Granstender Mon 27-Aug-18 09:07:29

My middle son and daughter,born four years apart,have just managed to get through a family gathering without a falling out. The occasion was our Ruby wedding anniversary party. Sometimes you do indeed need to be patient!

Humbertbear Mon 27-Aug-18 09:15:07

Dr Wendy Greengross saved my life when I heard her on the radio say ‘ jealousy is natural. Imagine your husband coming hone with another woman and saying we are all going to live together and it doesn’t mean I love you less.’ She also stressed that it was important that the older sibling is allowed to show their jealousy. It if is suppressed it will warp their personality. And yes, it passed and my daughter and son were. And are, very close

Grannyparkrun Mon 27-Aug-18 09:33:17

Has she got a baby doll, pram, bath, clothes, sling, nappies, bottle etc, to play out all her feelings on? My daughter's jealous behaviour improved considerably once she could do all the things I was doing for her baby sister to her baby doll. She incorporated some corporal punishment too, but seemed to enjoy 'being a mummy'. After a while she began washing her baby sister in the baby bath, choosing her clothes & giving her a bottle of boiled water while I feigned indifference. It seemed to help her make the transition. They've both just had babies of their own & are wonderful mothers!

JanaNana Mon 27-Aug-18 09:36:16

Until her sibling arrived she was the centre of everyone"s attention. Now she has to share with the little sister/brother and an element of sibling rivalry is taking place. This is quite normal behaviour for her age and her way of still trying to let you know how hard it is for her to adapt to this situation.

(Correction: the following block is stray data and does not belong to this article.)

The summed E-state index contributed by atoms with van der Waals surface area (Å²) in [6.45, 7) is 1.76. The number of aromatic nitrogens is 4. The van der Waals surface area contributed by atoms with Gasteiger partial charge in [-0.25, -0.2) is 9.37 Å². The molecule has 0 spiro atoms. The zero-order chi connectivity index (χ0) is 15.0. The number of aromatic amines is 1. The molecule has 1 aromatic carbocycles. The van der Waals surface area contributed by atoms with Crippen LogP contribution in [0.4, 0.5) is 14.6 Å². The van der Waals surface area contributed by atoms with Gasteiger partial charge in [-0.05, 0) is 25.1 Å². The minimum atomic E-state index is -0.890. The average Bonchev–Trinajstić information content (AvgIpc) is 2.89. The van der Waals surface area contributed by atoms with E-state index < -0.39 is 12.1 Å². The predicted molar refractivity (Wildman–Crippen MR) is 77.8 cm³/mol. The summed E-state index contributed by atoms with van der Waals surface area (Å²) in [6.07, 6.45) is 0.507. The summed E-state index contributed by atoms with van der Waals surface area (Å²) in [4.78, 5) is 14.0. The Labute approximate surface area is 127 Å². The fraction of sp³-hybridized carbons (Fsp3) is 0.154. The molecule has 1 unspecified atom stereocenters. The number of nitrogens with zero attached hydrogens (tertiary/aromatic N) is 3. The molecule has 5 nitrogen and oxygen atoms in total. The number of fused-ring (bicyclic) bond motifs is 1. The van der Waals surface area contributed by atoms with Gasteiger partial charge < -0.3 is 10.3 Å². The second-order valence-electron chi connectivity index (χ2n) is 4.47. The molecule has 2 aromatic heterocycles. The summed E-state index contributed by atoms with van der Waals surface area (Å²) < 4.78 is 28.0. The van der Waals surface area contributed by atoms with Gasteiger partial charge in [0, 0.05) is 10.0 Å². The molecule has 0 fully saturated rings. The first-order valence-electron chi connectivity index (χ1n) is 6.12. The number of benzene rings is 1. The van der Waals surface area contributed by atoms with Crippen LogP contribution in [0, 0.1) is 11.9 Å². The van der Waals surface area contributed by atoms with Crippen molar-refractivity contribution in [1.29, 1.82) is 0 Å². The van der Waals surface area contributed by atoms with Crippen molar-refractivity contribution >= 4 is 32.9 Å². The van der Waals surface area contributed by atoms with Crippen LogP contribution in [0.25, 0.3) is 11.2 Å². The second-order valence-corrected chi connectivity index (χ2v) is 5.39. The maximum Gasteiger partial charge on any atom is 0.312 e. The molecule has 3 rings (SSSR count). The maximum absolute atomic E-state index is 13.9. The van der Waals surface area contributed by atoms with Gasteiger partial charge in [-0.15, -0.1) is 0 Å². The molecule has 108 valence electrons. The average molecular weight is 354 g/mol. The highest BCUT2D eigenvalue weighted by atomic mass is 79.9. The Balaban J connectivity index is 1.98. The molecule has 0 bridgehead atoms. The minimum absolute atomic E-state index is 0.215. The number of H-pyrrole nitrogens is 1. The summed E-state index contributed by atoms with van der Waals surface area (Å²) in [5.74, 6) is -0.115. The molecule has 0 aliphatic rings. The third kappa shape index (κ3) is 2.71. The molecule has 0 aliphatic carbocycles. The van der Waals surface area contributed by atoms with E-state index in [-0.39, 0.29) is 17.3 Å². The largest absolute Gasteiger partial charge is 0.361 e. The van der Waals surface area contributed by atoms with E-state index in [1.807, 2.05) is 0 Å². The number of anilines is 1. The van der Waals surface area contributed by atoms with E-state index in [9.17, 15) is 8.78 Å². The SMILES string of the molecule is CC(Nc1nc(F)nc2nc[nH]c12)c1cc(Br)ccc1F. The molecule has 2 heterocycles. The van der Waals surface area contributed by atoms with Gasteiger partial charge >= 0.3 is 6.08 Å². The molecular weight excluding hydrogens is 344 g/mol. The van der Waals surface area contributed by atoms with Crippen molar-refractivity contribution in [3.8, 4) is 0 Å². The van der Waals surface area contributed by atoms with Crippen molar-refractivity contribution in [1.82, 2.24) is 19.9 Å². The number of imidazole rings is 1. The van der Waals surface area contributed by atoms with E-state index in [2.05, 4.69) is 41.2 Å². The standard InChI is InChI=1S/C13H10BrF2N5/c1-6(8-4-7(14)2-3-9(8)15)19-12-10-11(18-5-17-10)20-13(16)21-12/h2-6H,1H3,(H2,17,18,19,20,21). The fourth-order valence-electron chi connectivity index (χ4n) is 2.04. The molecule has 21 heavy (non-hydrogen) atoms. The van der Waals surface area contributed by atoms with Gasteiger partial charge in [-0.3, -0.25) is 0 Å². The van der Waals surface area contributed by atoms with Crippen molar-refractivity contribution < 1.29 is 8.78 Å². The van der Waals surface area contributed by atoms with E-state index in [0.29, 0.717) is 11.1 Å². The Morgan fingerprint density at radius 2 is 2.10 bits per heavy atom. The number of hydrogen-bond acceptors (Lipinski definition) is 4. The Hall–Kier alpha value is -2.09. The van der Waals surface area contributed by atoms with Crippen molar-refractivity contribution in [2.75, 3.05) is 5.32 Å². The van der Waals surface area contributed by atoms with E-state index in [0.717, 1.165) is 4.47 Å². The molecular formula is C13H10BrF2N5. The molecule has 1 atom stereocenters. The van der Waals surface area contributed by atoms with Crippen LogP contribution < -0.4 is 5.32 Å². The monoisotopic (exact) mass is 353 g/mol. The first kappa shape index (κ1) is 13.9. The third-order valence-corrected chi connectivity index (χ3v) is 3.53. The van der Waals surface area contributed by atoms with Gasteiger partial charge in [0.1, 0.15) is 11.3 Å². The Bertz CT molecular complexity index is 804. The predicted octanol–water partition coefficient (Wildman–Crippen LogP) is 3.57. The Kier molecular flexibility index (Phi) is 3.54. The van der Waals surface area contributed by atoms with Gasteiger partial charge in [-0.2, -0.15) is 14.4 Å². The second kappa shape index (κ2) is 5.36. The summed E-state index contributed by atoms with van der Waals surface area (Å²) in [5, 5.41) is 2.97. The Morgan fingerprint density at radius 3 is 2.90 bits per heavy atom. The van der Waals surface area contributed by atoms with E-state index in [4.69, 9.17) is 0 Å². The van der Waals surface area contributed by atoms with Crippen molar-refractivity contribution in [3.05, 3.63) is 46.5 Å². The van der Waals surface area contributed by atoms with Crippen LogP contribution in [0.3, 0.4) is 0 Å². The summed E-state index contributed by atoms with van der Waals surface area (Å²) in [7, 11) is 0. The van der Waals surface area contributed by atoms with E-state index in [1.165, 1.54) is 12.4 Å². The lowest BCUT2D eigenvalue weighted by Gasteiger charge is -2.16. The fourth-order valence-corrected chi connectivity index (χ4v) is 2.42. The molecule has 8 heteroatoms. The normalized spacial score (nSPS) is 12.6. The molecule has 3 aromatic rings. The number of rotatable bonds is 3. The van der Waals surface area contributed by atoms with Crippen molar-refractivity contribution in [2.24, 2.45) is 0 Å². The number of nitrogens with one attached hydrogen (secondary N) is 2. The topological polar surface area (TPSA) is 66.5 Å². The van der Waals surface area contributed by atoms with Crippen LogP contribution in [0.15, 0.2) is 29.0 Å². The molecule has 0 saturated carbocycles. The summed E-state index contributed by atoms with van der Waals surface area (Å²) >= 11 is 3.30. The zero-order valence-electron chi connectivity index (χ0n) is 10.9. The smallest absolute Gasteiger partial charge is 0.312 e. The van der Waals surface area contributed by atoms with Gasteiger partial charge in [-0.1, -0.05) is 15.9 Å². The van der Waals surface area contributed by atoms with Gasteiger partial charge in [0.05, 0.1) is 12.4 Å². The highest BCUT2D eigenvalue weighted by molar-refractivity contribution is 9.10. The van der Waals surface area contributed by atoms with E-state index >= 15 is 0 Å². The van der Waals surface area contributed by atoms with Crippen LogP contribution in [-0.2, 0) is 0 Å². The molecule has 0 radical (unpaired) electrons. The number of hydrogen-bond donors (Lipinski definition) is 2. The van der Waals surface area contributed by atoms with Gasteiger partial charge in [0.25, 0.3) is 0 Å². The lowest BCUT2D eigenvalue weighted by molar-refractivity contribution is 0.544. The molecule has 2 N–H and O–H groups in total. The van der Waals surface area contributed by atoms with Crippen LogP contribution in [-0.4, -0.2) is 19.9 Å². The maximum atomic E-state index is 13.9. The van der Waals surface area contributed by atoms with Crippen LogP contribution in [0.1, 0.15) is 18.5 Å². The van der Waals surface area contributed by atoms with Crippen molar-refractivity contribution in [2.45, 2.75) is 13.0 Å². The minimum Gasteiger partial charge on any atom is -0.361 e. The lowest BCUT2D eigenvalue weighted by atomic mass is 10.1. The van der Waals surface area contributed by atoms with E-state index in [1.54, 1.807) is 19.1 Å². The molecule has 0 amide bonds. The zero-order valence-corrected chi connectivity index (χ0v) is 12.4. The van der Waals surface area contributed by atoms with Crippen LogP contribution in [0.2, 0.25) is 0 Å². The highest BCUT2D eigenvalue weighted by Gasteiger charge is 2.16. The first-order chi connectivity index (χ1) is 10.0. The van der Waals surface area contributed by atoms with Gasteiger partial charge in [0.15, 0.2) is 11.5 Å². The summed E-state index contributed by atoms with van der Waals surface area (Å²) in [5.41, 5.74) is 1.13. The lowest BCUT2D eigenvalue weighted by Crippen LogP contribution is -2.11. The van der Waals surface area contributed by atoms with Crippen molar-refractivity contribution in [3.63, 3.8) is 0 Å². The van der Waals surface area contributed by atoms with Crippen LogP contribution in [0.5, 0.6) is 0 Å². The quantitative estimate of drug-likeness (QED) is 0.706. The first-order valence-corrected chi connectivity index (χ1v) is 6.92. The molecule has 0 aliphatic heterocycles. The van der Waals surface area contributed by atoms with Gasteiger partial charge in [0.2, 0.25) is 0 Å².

As there is a four year age gap between them she is much more aware of this than if they were much closer in age.
Keep giving lots of cuddles and reassurance to her and hopefully this behaviour will lessen. After all for four years of her life she had the undivided attention of you all and is finding it hard to get used to sharing it with another little person.

Grandelinquent Mon 27-Aug-18 09:39:19

The feeling I'm getting from the comments (thanks all) is that I'm maybe being a bit too strict, and Grandparent time should be more enjoyable and a bit of a break from new sibling. I thought I would be helping Mummy if I tried to help solve the problem, but again I'm getting the message that the problems are the parents domain and Grandparents home should be a sort of refuge. I'm hopeful that as they grow up they will grow close as my own siblings have been a nightmare all of my life. sad

inishowen Mon 27-Aug-18 09:57:05

My brother was five when I was born. Apparently he scowled and said "I didn't want one of those lying down babies, i wanted a sitting up one"!

BlueBelle Mon 27-Aug-18 10:01:05

The problem isn’t actually a problem though Grande it’s a normal progression 5 year olds can’t verbalise that they feel jealous, pushed out, not important ( many adults can’t verbalise it either) so she’s is doing it the only way she knows making a fuss, being demanding, getting your attention however she can and yes showing her disproved of the disruption to her little world
I wouldn’t even talk about the baby when she’s with you ignore the fact it exists, concentrate on her exactly as you ve akways done, if she has a paddy walk away or distract her by doing something different She’s annoyed, she’s vying for attention and it may get worse when she goes back or starts school as then the baby will be home with mum while she’s away from home so gear yourself up
I love the last line my own siblings have been a nightmare all of my life Sounds about right I was an only child determined I would have more than one and they would grow up close and loving ha all three live in different countries /continents and are probably closer with the window cleaner

Kittye Mon 27-Aug-18 10:01:12

Grannyparkrun that sounds like very good advice to me.

Bazza Mon 27-Aug-18 10:03:11

I think the jealousy will pass when the baby is old enough to smile at her and take notice of her. Babies all love their older siblings, at least while they’re little! I know it’s tough at this stage, but when she gets used to the baby you’ll just have the usual sibling rivalry to get used to. Good luck!